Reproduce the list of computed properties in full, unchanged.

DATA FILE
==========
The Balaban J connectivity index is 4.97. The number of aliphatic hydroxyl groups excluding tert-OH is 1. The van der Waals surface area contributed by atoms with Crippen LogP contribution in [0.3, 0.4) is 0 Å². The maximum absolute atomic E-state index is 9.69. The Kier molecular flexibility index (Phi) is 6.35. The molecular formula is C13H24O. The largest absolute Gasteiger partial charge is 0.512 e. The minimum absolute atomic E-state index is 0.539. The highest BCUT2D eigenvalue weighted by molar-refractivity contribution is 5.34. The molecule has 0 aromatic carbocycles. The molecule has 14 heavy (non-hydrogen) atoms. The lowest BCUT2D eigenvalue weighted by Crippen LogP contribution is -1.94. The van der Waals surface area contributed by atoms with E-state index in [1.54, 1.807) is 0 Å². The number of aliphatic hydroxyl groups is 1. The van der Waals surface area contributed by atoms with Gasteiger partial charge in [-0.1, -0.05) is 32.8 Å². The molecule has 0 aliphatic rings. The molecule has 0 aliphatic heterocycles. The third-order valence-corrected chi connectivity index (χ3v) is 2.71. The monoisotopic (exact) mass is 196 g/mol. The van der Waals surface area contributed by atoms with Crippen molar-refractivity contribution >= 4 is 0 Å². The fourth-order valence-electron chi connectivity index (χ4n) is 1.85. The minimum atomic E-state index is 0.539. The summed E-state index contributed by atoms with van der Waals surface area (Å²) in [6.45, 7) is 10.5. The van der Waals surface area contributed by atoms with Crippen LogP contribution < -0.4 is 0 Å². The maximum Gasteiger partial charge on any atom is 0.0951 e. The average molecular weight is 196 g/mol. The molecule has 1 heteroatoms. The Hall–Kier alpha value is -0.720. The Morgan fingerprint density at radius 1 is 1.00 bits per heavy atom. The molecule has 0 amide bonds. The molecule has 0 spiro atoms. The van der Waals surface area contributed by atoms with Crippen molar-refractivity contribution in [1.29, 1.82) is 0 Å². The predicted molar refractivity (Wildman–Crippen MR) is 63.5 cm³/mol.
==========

The Balaban J connectivity index is 4.97. The number of aliphatic hydroxyl groups excluding tert-OH is 1. The van der Waals surface area contributed by atoms with Crippen LogP contribution in [0.3, 0.4) is 0 Å². The maximum absolute atomic E-state index is 9.69. The Kier molecular flexibility index (Phi) is 6.35. The molecular formula is C13H24O. The largest absolute Gasteiger partial charge is 0.512 e. The minimum absolute atomic E-state index is 0.539. The highest BCUT2D eigenvalue weighted by molar-refractivity contribution is 5.34. The molecule has 0 aromatic carbocycles. The molecule has 14 heavy (non-hydrogen) atoms. The lowest BCUT2D eigenvalue weighted by Crippen LogP contribution is -1.94. The van der Waals surface area contributed by atoms with E-state index in [1.54, 1.807) is 0 Å². The number of aliphatic hydroxyl groups is 1. The van der Waals surface area contributed by atoms with Gasteiger partial charge in [-0.1, -0.05) is 32.8 Å². The molecule has 0 aliphatic rings. The molecule has 0 aliphatic heterocycles. The third-order valence-corrected chi connectivity index (χ3v) is 2.71. The monoisotopic (exact) mass is 196 g/mol. The van der Waals surface area contributed by atoms with Crippen molar-refractivity contribution >= 4 is 0 Å². The fourth-order valence-electron chi connectivity index (χ4n) is 1.85. The minimum atomic E-state index is 0.539. The summed E-state index contributed by atoms with van der Waals surface area (Å²) in [6.45, 7) is 10.5. The van der Waals surface area contributed by atoms with Crippen LogP contribution < -0.4 is 0 Å². The maximum Gasteiger partial charge on any atom is 0.0951 e. The average molecular weight is 196 g/mol. The molecule has 1 heteroatoms. The Hall–Kier alpha value is -0.720. The Morgan fingerprint density at radius 1 is 1.00 bits per heavy atom. The molecule has 0 amide bonds. The molecule has 0 spiro atoms. The van der Waals surface area contributed by atoms with Crippen molar-refractivity contribution in [1.29, 1.82) is 0 Å². The predicted molar refractivity (Wildman–Crippen MR) is 63.5 cm³/mol.